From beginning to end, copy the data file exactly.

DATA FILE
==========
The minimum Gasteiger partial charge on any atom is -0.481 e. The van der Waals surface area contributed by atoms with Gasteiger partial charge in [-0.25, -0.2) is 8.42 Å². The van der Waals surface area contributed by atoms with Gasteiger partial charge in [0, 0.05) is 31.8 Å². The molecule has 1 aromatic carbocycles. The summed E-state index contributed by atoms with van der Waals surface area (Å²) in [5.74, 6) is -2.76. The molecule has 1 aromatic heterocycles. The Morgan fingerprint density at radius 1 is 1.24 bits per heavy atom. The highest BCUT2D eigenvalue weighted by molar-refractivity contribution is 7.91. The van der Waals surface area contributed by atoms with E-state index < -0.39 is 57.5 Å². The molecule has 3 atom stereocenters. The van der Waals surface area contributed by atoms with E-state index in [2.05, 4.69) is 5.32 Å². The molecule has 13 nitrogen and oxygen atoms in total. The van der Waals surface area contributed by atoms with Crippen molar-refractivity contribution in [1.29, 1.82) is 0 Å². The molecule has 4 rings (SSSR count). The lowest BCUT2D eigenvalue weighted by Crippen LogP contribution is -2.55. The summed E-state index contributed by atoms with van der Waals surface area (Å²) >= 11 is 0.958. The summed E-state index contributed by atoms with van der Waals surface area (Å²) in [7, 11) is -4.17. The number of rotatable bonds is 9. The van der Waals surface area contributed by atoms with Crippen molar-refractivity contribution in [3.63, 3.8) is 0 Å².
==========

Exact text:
The minimum Gasteiger partial charge on any atom is -0.481 e. The van der Waals surface area contributed by atoms with Gasteiger partial charge in [-0.25, -0.2) is 8.42 Å². The van der Waals surface area contributed by atoms with Gasteiger partial charge in [0, 0.05) is 31.8 Å². The molecule has 1 aromatic carbocycles. The summed E-state index contributed by atoms with van der Waals surface area (Å²) in [5.74, 6) is -2.76. The molecule has 1 aromatic heterocycles. The Morgan fingerprint density at radius 1 is 1.24 bits per heavy atom. The highest BCUT2D eigenvalue weighted by molar-refractivity contribution is 7.91. The van der Waals surface area contributed by atoms with E-state index < -0.39 is 57.5 Å². The molecule has 3 atom stereocenters. The van der Waals surface area contributed by atoms with E-state index in [2.05, 4.69) is 5.32 Å². The molecule has 13 nitrogen and oxygen atoms in total. The van der Waals surface area contributed by atoms with Crippen molar-refractivity contribution in [1.29, 1.82) is 0 Å². The molecule has 4 rings (SSSR count). The lowest BCUT2D eigenvalue weighted by Crippen LogP contribution is -2.55. The summed E-state index contributed by atoms with van der Waals surface area (Å²) >= 11 is 0.958. The summed E-state index contributed by atoms with van der Waals surface area (Å²) in [7, 11) is -4.17. The number of rotatable bonds is 9. The van der Waals surface area contributed by atoms with Crippen molar-refractivity contribution in [3.63, 3.8) is 0 Å².